So how do legendary guitar players end up reviewing cutting-edge scholarship in the sociology of punishment? The name Jail Guitar Doors comes from a fine old Clash song that name-drops Mr. Kramer, who once served time in Lexington Federal Prison for a drug offense. His work with the MC5 once earned him 92nd place on Rolling Stone’s all-time top-100 guitarist list. Today, he’s working with Jail Guitar Doors, an organization that Billy Bragg and friends put together to provide prisoners with musical equipment in the United Kingdom and, now, the United States. 

I can’t cite rigorous evaluation data to show the positive effects of such programs, but it doesn’t take a top-100 guitarist to grasp the group’s vision: We believe prisoners provided with the musical tools to create songs of their own can achieve a positive change of attitude that can initiate the work necessary to successfully return to life outside prison walls. Creating music, along with other educational and vocational programs, can be a profound force for positive change in a prisoner’s life.

If the idea hits you like Wayne Kramer power chord — or if you’ve ever just found a little peace and focus while plunking away at an instrument — you might consider a donation.

I spent some time in court today, taking the stand to share some research on voting and disenfranchisement. I’ve done this sort of thing a few times before, but courtrooms, sworn oaths, and cross-examinations are still a little scary to me — more like heebie-jeebies scary than howling fantods scary — but scary nonetheless. Whenever I get anxious, though, I try to “do as I say” in my capacity as advisor, editor, or chair.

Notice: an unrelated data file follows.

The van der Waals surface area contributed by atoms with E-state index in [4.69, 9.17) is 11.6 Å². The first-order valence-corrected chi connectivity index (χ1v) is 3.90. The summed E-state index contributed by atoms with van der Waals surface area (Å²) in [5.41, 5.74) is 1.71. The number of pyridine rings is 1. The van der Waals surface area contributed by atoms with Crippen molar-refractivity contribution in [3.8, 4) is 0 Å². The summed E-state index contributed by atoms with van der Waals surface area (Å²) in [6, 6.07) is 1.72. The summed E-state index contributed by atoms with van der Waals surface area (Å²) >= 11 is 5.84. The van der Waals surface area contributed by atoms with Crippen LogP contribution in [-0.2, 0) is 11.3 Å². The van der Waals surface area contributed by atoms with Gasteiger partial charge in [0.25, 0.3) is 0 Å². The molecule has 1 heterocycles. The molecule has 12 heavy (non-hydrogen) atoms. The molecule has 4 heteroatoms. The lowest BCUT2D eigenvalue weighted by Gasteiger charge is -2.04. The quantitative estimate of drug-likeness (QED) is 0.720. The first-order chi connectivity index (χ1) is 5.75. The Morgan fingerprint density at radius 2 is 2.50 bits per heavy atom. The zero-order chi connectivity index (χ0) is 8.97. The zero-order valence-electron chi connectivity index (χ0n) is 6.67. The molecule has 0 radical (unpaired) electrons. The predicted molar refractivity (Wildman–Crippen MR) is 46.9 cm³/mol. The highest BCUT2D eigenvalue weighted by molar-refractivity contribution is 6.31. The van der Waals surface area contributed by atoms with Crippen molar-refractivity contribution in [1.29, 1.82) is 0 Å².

When my students are anxious about presentating their work, I tell them what my little league coach told me on his (frequent) trips to see me on the pitcher’s mound: trust your stuff. I remind them about all the preparation, hard work, painstaking research, analysis, and careful writing they’ve done on the subject. If they”re well-prepared, know what they’re doing, and have good stuff to present, there’s really little reason for anxiety. And, at that point, they can direct their energies into communicating effectively, rather than worrying about freaking out, melting down, or curling up in a fetal position before a room of stunned observers.

Social scientists are trained to be appropriately cautious in presenting our work to peers and to the public, but such caution shouldn’t morph itself into learned helplessness or defeatism. As editors, we’re often encouraging writers to trust their stuff — “We actually know a lot about that right? You don’t need to put “may,” “perhaps,” “preliminary,” and “exploratory,” in the concluding sentence. You’ve actually written some good stuff that’s quite convincing on those very points, right?” 

So, while it makes good sense to worry about “overselling” a particular study or finding, there’s also a danger in “underselling” the real knowledge we’ve gained on a topic of importance. When I see social scientists overselling or overreaching, it is usually because they’ve gotten away from their stuff and started popping off about things they haven’t researched or thought much about.

I was thinking of this after raising my right hand and striding across the courtroom to take the stand — just stay on your research and trust your stuff. And it seemed to work out okay today — I said “I don’t know” when I lacked the information to answer a question responsibly, but I also made clear that we have learned some information relevant to the case at hand.